Package Organization

How your code runs and fits in with the packages provided by TinyGo
graph TD
    Y[package main] --> M{{package machine}}
    Y --> G(standard Go packages)
    G --> R(package runtime)
    Y --> R
    R --> M
    M --> D{{package device}}
    D --> H[Hardware]

The main package is the main entry point to your program, just like any other Go program. Typically you will import other packages and then call them from your package. The subpackages for your application are compiled in the same way as any other Go package by the TinyGo compiler. At some point, you will want to call the Go standard library packages to do things.

The standard Go library packages along with any third-party Go language packages are compiled and linked together by TinyGo. Their implementations will commonly call the runtime package for low-level functionality.

The runtime package that will be used is the TinyGo implementation of the Go runtime. This is needed to run bare metal on whatever hardware is being targeted by your compiled code. The TinyGo runtime package implementation can call the TinyGo machine package for specific hardware features.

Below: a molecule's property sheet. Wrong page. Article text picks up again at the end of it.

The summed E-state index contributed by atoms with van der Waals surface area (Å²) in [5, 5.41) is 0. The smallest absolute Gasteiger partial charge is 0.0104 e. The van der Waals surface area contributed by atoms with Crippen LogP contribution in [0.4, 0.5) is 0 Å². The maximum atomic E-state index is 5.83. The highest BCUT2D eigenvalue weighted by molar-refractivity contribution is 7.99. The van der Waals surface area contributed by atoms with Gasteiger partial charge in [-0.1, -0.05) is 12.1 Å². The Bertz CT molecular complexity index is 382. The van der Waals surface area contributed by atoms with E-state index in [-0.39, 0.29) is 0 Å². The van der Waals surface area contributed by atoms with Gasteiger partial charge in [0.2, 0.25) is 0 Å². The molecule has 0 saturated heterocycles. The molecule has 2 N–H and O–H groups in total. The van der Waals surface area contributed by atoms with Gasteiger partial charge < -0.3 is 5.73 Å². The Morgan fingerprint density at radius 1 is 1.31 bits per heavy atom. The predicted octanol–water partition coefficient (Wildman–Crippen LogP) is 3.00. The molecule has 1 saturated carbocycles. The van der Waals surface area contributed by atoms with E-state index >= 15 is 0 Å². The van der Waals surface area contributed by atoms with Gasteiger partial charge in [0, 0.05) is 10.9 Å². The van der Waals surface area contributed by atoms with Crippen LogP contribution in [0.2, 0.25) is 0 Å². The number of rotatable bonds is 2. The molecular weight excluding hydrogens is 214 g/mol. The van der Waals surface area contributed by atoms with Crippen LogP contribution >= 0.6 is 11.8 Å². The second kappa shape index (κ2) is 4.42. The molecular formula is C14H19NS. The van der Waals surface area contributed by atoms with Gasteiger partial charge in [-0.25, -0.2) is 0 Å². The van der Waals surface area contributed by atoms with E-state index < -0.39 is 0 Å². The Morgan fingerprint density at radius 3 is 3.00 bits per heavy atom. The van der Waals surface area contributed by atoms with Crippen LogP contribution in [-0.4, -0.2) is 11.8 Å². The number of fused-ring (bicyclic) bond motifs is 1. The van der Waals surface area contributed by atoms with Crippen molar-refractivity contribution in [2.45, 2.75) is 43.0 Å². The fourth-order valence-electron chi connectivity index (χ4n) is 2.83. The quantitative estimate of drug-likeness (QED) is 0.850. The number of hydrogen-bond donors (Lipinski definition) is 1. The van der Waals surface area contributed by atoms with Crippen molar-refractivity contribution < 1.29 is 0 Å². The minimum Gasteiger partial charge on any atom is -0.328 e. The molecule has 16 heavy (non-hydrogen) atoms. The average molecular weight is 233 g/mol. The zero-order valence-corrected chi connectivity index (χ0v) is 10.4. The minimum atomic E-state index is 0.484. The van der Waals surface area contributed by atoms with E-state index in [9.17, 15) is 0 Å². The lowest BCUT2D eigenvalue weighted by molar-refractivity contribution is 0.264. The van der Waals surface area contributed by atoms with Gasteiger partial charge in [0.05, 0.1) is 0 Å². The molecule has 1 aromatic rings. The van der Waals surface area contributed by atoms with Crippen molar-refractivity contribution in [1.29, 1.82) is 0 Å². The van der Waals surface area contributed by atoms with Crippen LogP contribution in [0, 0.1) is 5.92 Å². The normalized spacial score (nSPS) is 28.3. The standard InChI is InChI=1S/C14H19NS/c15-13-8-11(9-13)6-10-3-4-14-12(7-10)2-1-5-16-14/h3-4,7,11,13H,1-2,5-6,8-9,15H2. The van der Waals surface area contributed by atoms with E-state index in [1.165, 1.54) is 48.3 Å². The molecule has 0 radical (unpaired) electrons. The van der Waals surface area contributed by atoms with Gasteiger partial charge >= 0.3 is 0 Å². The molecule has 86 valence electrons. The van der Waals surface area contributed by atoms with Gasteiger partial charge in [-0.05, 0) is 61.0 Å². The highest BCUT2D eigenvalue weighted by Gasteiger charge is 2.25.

The machine package is the TinyGo hardware abstraction layer. The interfaces that it exposes are the same regardless of the implementation of the target hardware. For example, to use whatever serial ports or timer are built-in to the target chip.

The device package is a set of generated Go types, each of which wraps the low-level registers for a particular chip. You generally would only use them directly when you are adding support to TinyGo for a new chip.